- Romance of the Three Kingdoms, Moss Roberts translation, page 0002

"He stood seven and a half spans tall, with arms that reached below his kness."
- page 0006

"great-great-grandson of the fouth Han emperor, Jing"
- page 0006
I had forgotten just how bad the typos could be. ^^;
"his eyes widely set and able to see his own ears"
- page 0006
And I'd forgotten just how horrifying the classical Chinese image of Buddha-like countenances was. ^^;

In other news, giving RoTK another go.

Roberts' notes contain a remarkable wealth of information. Reminding us that yellow is the imperial color in China ... sharing that red was the color of the Han and that Xuande's style name means "red mixed with black" (xuan) "virtue" (de) ... sharing that the meanings of Guan Yu's given and style names (Yu and Yunchang) suggest anti-dynastic Taoism ... it's very enlightening.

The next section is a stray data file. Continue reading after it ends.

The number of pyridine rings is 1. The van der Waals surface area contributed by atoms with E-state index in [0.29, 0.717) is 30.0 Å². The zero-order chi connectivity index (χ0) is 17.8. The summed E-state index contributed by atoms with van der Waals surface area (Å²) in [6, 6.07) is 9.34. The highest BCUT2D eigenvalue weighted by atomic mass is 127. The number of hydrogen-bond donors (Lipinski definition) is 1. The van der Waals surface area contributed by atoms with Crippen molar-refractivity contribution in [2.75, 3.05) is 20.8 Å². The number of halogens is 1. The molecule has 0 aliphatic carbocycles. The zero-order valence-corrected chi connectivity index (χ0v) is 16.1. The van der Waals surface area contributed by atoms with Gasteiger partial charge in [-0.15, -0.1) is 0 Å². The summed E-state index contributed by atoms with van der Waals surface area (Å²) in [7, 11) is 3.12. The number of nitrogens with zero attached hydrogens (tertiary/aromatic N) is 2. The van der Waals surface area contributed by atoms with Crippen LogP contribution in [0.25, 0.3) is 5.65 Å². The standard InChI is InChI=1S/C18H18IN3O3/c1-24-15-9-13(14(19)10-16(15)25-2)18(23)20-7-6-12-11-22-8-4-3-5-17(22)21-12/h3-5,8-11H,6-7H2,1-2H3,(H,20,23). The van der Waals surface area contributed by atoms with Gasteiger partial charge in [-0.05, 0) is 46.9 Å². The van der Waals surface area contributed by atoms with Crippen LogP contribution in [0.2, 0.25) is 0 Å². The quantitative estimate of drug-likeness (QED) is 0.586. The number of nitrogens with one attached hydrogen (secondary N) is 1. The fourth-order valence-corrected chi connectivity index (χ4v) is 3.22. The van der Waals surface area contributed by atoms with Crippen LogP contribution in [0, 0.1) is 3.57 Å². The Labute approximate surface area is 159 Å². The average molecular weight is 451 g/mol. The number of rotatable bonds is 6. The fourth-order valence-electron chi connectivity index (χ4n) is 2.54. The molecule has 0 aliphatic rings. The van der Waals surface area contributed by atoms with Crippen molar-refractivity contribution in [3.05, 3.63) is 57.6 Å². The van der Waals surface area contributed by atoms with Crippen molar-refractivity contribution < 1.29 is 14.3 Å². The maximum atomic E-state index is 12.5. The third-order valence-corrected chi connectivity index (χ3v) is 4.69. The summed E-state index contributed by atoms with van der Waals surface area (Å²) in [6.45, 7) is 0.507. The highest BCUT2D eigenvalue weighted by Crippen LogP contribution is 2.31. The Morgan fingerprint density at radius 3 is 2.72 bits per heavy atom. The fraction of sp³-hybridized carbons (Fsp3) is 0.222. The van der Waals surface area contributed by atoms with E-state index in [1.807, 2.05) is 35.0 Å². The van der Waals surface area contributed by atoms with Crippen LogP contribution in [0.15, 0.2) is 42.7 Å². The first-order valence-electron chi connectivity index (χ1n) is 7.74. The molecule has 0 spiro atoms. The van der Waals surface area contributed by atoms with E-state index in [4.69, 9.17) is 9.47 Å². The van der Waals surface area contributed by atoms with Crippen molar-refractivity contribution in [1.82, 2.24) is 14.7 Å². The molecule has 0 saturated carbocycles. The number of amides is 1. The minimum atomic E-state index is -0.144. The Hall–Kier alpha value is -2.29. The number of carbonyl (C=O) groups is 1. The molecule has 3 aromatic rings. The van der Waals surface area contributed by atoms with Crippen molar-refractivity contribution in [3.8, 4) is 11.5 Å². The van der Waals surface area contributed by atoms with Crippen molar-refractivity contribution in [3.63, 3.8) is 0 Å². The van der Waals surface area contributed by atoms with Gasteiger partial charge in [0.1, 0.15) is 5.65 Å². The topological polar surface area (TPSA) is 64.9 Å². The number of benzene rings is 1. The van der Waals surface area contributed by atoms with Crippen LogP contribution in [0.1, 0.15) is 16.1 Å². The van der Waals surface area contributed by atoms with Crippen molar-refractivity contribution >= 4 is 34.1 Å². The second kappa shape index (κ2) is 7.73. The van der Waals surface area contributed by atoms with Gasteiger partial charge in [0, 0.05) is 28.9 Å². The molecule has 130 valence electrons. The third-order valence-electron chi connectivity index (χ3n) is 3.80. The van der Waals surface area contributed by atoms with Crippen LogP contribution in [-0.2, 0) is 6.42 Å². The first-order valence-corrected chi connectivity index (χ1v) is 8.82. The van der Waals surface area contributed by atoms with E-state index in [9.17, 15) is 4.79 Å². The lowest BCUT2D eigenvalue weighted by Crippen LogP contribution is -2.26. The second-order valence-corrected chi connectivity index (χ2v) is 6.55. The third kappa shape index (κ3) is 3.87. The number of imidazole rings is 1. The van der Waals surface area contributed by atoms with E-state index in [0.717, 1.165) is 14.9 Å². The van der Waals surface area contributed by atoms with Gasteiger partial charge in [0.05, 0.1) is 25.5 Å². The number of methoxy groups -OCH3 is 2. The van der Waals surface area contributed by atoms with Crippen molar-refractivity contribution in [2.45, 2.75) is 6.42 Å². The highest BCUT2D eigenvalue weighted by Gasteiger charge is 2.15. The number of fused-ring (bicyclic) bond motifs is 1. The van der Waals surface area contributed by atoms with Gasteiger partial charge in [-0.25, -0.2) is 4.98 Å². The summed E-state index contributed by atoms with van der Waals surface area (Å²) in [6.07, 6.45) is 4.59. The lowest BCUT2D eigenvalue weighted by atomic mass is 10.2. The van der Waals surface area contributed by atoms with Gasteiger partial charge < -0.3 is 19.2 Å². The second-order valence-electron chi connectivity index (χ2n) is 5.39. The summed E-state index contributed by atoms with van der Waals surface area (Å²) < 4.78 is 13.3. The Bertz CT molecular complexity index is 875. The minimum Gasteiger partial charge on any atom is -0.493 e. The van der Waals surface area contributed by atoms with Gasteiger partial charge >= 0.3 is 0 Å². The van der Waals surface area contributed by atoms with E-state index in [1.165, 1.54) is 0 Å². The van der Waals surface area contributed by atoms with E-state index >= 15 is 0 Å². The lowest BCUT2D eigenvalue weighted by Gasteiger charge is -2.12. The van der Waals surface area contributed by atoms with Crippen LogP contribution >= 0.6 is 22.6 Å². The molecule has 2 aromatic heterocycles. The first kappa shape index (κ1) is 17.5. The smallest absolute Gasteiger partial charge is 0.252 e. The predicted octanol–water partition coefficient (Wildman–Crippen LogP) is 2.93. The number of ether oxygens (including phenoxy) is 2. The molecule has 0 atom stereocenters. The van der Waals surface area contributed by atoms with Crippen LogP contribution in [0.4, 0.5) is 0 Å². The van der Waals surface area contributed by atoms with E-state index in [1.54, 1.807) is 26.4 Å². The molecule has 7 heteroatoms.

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Old 03-28-2014, 03:58 AM   #34
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You know, it embarrasses me to say that I haven't read Romance of the Three Kingdoms before. I've tacked several of the other great Chinese novels like Journey to the West (success), The Water Margins (failure) and Dream of the Red Chambers (failure), but haven't tried Three Kingdoms yet. I'll have to try it sometime.
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Old 03-28-2014, 01:41 PM   #35
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I was going to say that I'm surprised you didn't make it through Water Margin but then I realized that a) I still haven't read it, b) I still haven't watched any television adaptations of it either, and c) I still haven't finished reading RoTK myself.